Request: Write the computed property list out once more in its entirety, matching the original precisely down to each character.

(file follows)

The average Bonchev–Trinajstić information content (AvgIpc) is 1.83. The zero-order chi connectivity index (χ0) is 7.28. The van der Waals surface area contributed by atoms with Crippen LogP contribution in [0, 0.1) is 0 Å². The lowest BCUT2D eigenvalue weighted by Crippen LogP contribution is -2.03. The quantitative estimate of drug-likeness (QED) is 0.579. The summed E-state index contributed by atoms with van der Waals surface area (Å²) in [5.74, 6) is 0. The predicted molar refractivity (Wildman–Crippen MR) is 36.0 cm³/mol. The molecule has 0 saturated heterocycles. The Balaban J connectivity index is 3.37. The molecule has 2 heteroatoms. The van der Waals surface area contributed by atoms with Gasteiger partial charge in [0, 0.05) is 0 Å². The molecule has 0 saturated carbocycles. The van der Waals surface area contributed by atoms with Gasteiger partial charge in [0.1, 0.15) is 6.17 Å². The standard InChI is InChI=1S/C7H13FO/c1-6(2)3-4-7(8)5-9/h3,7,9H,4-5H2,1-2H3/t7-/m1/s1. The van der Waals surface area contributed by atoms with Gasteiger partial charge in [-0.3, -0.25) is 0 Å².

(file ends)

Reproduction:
The average Bonchev–Trinajstić information content (AvgIpc) is 1.83. The zero-order chi connectivity index (χ0) is 7.28. The van der Waals surface area contributed by atoms with Crippen LogP contribution in [0, 0.1) is 0 Å². The lowest BCUT2D eigenvalue weighted by Crippen LogP contribution is -2.03. The quantitative estimate of drug-likeness (QED) is 0.579. The summed E-state index contributed by atoms with van der Waals surface area (Å²) in [5.74, 6) is 0. The predicted molar refractivity (Wildman–Crippen MR) is 36.0 cm³/mol. The molecule has 0 saturated heterocycles. The Balaban J connectivity index is 3.37. The molecule has 2 heteroatoms. The van der Waals surface area contributed by atoms with Gasteiger partial charge in [0, 0.05) is 0 Å². The molecule has 0 saturated carbocycles. The van der Waals surface area contributed by atoms with Gasteiger partial charge in [0.1, 0.15) is 6.17 Å². The standard InChI is InChI=1S/C7H13FO/c1-6(2)3-4-7(8)5-9/h3,7,9H,4-5H2,1-2H3/t7-/m1/s1. The van der Waals surface area contributed by atoms with Gasteiger partial charge in [-0.3, -0.25) is 0 Å².